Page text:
A threshold inquiry is justified "where suspicious conduct gives the officer reason to suspect that a person has committed, is committing, or is about to commit a crime." Commonwealth v. Silva, 366 Mass. 402, 405 (1974). Reasonable suspicion may not be based on good faith or a hunch, but on specific, articulable facts and inferences that follow from the officer's experience. See Commonwealth v. Watson, supra at 729, citing Commonwealth v. Kennedy, 426 Mass. 703, 710-711 (1998); Commonwealth v Williams, supra at 116, citing Commonwealth v. Willis, 415 Mass. 814, 817 (1993). "The test is an objective one." Commonwealth v. Helme, 399 Mass. 298, 301 (1987), quoting Commonwealth v. Silva, supra at 406 Just being in a high crime area is not enough to justify a stop, see Commonwealth v. Cheek, 413 Mass. 492, 496 (1992), nor is walking away from police officers. See Commonwealth v. Stoute, supra at 788, discussing Commonwealth v. Thibeau, supra at 763-764 (no reasonable suspicion where defendant sees police officers and turns away on his bicycle). However, "[s]eemingly innocent activities taken together can give rise to reasonable suspicion justifying a threshold inquiry." Commonwealth v. Watson, supra at 729, citing Commonwealth v. Alvarado, 420 Mass. 542, 549 (1995), and cases cited. "An attempt to avoid contact with or observation by the police . . . may be considered along with other facts. . . ." Commonwealth v. Wren, 391 Mass. 705, 708 n. 2 (1984), and cases cited
In this case, the officers stopped the defendant who was present in an area with a high incidence of illegal drug activity, only after he walked away on seeing the police, and, when under surveillance, again changed direction before one officer saw the defendant spit a projectile out of his mouth. Based on the officers' knowledge that individuals hide illegal drugs in their mouths, these facts, taken together were enough evidence to support reasonable suspicion that the defendant was carrying illegal drugs.
The defendant argues that the police could not have had reasonable suspicion because the testimony was that individuals spit out drugs when they are running away from police and swallow drugs when the police are closing in. Because he was not running when he allegedly spit out the drugs, the defendant argues that he did not fit the modus operandi of a person concealing drugs. This argument is without merit. The officer testified that individuals "normally" spit if they are running but that they both spit and swallow
Furthermore, the defendant, relying on Commonwealth v. Helme, 399 Mass. 298 (1987), and Commonwealth v. Houle, 35 Mass. App. Ct. 474 (1993), argues that there could not be reasonable suspicion because there were other innocent explanations for what the defendant could have been spitting. These cases do not advance his cause. In Commonwealth v Helme, supra at 302, the court held that just seeing a car parked with its engine running and the interior lights on was too broad to be the source of an investigation. In Commonwealth v. Houle, supra at 476, an officer demanded that a defendant spit out the contents of his mouth when there was no reasonable suspicion to have suspected he was involved in illegal activity.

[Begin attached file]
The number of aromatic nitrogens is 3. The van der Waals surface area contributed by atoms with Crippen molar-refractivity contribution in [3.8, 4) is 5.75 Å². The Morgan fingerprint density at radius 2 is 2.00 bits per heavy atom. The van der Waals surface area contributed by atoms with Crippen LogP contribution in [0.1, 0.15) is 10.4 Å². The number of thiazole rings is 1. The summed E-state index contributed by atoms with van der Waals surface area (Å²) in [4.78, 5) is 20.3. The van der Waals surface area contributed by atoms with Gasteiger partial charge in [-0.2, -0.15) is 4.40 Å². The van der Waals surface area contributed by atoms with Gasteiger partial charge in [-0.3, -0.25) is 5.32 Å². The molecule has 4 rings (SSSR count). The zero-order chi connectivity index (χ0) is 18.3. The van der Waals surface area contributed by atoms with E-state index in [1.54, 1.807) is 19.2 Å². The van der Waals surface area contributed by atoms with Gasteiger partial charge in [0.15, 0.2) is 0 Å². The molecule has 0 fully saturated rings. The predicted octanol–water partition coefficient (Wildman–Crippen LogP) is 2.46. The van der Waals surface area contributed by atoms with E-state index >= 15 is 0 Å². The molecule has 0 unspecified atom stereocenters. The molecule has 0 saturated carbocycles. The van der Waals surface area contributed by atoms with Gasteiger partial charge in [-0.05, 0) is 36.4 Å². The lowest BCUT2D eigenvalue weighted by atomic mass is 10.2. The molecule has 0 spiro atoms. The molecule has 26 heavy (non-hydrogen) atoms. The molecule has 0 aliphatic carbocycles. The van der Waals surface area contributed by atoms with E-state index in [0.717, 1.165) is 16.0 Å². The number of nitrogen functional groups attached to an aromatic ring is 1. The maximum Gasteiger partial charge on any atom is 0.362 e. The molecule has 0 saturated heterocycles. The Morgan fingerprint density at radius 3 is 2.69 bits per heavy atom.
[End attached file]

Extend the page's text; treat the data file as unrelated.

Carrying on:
b. Sufficiency of the evidence. The defendant argues that there was insufficient evidence to convict him of possession of cocaine. We view the evidence at trial in the light most favorable to the Commonwealth, and "determine `whether . . . any rational trier of fact could have found the essential elements of the crime beyond a reasonable doubt.'" Commonwealth v. Lodge, 431 Mass. 461, 465 (2000), quoting Commonwealth v Latimore, 378 Mass. 671, 677 (1979). See Commonwealth v. Basch, 386 Mass. 620, 622 n. 2 (1982); Commonwealth v. Campbell, 378 Mass. 680, 686 (1979). Circumstantial evidence is sufficient to find someone guilty beyond a reasonable doubt and inferences drawn from such circumstantial evidence "need only be reasonable and possible; it need not be necessary or inescapable." Commonwealth v. Lodge, supra, quoting Commonwealth v Beckett, 373 Mass. 329, 341 (1977)
The defendant points out that he did not move for a required finding of not guilty at the close of the Commonwealth's case, but did so at the close of all the evidence. We consider the legal sufficiency of the evidence even if a defendant fails to move for a required finding of not guilty because "findings based on legally insufficient evidence are inherently serious enough to create a substantial risk of a miscarriage of justice." Commonwealth v. McGovern, 397 Mass. 863, 867 (1986), citing Commonwealth v. Assad, 19 Mass. App. Ct. 1007, 1008 (1985), and Commonwealth v. Pickles, 393 Mass. 775, 776 (1985), and cases cited. See Commonwealth v. Sims, 30 Mass. App. Ct. 25, 25 n. 1 (1991) (discussing Mass.R.Crim.P. 25 [a], 378 Mass. 896 , requiring judge to enter required finding of not guilty on own motion).
The defendant argues that no jury could have rationally concluded that the crack cocaine the officer found on the ground near the defendant was the same item the defendant allegedly spit out. We disagree
One of the officers testified that his partner indicated where he saw the defendant spit out the object. He said that he shone his flashlight on the indicated area and retrieved the crack cocaine. Without belaboring the point, it was a reasonable and possible inference for the jury to conclude, beyond a reasonable doubt, that the crack cocaine was the "small projectile" the officer saw the defendant spit out. The government need not exclude every possible hypothesis embracing innocence to prove its case. See Commonwealth v. Merola, 405 Mass. 529, 533 (1989)